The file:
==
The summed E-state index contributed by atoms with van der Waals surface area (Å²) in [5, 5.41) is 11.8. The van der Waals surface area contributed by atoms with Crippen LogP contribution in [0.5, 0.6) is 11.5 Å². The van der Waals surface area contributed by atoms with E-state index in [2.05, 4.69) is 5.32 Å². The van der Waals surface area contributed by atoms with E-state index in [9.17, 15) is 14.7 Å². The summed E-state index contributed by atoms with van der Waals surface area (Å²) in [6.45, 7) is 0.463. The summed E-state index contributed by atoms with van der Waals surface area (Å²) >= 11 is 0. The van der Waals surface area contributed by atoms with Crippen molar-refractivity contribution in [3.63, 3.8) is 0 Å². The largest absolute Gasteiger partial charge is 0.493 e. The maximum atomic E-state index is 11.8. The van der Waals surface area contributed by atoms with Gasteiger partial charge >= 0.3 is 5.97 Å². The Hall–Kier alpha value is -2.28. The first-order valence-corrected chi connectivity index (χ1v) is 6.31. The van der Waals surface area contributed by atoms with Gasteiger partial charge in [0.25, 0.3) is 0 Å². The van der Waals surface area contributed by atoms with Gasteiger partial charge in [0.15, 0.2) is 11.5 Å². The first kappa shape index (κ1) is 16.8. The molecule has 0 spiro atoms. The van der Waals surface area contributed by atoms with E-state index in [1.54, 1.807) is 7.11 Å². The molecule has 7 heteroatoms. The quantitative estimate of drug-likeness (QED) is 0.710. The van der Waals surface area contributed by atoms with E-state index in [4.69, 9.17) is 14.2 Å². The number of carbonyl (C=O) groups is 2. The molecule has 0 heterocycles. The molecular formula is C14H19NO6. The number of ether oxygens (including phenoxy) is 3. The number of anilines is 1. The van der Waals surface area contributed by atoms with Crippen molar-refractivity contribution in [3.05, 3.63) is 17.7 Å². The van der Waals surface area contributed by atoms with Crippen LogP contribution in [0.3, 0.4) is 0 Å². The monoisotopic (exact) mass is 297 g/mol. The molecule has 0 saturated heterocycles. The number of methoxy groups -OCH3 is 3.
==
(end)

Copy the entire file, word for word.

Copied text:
The summed E-state index contributed by atoms with van der Waals surface area (Å²) in [5, 5.41) is 11.8. The van der Waals surface area contributed by atoms with Crippen LogP contribution in [0.5, 0.6) is 11.5 Å². The van der Waals surface area contributed by atoms with E-state index in [2.05, 4.69) is 5.32 Å². The van der Waals surface area contributed by atoms with E-state index in [9.17, 15) is 14.7 Å². The summed E-state index contributed by atoms with van der Waals surface area (Å²) in [6.45, 7) is 0.463. The summed E-state index contributed by atoms with van der Waals surface area (Å²) >= 11 is 0. The van der Waals surface area contributed by atoms with Crippen molar-refractivity contribution in [3.63, 3.8) is 0 Å². The largest absolute Gasteiger partial charge is 0.493 e. The maximum atomic E-state index is 11.8. The van der Waals surface area contributed by atoms with Gasteiger partial charge >= 0.3 is 5.97 Å². The Hall–Kier alpha value is -2.28. The first-order valence-corrected chi connectivity index (χ1v) is 6.31. The van der Waals surface area contributed by atoms with Gasteiger partial charge in [0.25, 0.3) is 0 Å². The van der Waals surface area contributed by atoms with Gasteiger partial charge in [0.15, 0.2) is 11.5 Å². The first kappa shape index (κ1) is 16.8. The molecule has 0 spiro atoms. The van der Waals surface area contributed by atoms with E-state index in [1.54, 1.807) is 7.11 Å². The molecule has 7 heteroatoms. The quantitative estimate of drug-likeness (QED) is 0.710. The van der Waals surface area contributed by atoms with E-state index in [4.69, 9.17) is 14.2 Å². The number of carbonyl (C=O) groups is 2. The molecule has 0 heterocycles. The molecular formula is C14H19NO6. The number of ether oxygens (including phenoxy) is 3. The number of anilines is 1. The van der Waals surface area contributed by atoms with Crippen molar-refractivity contribution in [3.05, 3.63) is 17.7 Å². The van der Waals surface area contributed by atoms with Crippen LogP contribution in [0.3, 0.4) is 0 Å². The monoisotopic (exact) mass is 297 g/mol. The molecule has 0 saturated heterocycles. The number of methoxy groups -OCH3 is 3.